The Magazine of The Evangelical Lutheran Church in America


Passing the peace

It involves taking honest interest in eyes, life of one we're greeting

A seminary classmate of mine used to tell the story of a regular guest in her New York City church. Joe showed up every week. Like any number of other street people who found their way into Sunday worship there, Joe had an interesting background. He was homeless for as long as anyone could remember. Mental illness had turned his mind into a labyrinth of confusion. His hygiene was miserable. But Joe had a winsome gap-in-the-teeth smile, and he loved coming to worship.

Joe's favorite part of the liturgy was the passing of the peace. But it quickly became the least favorite part for some of the women. He made a practice of beelining his way toward any young single woman he could find in the pews. Then he would lunge at her, angling to plant a big juicy kiss smack on her lips.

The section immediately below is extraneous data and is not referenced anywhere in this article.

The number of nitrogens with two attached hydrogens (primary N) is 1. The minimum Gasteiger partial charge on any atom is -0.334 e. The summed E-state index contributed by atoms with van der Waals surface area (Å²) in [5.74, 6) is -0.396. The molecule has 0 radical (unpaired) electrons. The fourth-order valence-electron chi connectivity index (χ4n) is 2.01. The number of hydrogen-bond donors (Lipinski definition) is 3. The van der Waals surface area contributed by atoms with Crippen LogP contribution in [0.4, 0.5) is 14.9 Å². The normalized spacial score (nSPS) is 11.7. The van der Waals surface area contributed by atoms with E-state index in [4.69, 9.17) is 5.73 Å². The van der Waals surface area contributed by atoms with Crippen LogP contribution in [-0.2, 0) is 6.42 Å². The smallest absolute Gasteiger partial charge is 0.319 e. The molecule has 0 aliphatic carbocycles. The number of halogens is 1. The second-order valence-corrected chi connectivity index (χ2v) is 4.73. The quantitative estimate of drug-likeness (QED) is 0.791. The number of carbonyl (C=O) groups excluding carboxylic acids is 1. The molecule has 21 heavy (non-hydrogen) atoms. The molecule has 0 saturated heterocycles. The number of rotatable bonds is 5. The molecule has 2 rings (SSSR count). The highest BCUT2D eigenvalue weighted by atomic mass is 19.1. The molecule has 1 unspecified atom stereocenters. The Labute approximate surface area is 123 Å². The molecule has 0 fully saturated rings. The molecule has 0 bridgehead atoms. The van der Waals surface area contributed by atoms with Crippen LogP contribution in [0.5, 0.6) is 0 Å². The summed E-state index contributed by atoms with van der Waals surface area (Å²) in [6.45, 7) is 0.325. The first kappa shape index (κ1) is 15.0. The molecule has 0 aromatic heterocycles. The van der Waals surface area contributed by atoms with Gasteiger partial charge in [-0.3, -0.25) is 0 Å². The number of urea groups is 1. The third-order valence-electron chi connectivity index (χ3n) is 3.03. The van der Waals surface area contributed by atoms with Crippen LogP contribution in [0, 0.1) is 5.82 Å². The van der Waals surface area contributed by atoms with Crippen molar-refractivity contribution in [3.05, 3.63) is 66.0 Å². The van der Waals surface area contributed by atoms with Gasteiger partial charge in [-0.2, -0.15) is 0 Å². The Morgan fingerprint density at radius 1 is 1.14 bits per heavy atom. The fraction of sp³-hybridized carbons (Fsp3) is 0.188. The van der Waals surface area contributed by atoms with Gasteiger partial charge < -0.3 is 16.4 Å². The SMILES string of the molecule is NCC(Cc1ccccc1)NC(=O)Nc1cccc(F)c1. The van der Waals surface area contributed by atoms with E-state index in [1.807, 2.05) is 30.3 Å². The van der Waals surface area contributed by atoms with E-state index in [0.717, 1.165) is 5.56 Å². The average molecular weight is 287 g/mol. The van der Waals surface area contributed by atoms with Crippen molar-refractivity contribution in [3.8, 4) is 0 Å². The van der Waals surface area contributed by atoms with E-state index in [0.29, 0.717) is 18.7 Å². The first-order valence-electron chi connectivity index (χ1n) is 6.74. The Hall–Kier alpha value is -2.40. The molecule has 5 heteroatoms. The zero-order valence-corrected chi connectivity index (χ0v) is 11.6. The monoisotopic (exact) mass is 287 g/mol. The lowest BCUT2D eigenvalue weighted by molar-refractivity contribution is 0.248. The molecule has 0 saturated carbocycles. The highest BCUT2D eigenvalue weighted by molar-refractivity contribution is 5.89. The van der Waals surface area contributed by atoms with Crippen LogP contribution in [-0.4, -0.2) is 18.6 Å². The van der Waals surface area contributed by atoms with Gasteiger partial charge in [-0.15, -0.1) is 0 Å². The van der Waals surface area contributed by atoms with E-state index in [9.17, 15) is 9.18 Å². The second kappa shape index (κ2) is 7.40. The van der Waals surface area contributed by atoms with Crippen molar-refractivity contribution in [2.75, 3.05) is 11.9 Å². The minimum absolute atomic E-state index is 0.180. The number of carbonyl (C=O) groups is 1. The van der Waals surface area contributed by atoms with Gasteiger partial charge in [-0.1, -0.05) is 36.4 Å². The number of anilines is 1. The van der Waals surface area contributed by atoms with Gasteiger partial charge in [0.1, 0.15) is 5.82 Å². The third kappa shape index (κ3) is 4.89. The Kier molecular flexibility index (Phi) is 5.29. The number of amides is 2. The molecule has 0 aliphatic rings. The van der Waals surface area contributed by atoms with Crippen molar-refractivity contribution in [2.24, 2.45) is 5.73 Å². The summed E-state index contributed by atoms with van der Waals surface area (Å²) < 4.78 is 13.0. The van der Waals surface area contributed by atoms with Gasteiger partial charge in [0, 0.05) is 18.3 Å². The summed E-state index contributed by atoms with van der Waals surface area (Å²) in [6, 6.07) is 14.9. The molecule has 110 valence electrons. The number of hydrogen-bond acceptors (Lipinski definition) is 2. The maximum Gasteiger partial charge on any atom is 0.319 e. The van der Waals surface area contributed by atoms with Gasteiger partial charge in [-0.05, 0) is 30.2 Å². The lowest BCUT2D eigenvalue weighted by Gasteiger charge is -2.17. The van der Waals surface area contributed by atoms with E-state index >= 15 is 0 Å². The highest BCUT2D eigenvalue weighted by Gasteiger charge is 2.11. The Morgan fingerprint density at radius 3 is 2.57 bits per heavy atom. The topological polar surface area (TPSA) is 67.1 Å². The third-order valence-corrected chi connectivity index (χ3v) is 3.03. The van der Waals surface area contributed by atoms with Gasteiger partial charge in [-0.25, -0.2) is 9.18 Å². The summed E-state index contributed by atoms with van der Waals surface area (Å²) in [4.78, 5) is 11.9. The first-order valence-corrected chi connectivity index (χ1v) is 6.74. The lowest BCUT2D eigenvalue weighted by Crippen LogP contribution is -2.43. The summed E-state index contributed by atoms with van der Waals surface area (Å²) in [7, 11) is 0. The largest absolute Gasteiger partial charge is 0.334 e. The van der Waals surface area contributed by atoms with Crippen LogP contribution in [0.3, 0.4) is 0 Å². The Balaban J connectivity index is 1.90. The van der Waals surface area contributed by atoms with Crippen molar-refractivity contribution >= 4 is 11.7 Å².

This wasn't exactly what early Christian bishops had in mind when the "kiss of peace" was formulated in the church's liturgy. It's hard to picture that Paul had a heat-seeking missile of romantic love in mind when he admonished Christians in Rome to "greet one another with a holy kiss." Still, Joe knew an opportunity when he saw one. It just happened to be the wrong opportunity. Last I heard, Joe's pastor was trying out etiquette sessions with his zealous kisser of 54th Street.

Your church has its own traditions for exchanging Christ's peace. Those practices likely have more to do with the gregarious or reticent personalities of your people than they do with actual scriptural accounts. Your pastor's own warmth or coolness may shape the whole moment.

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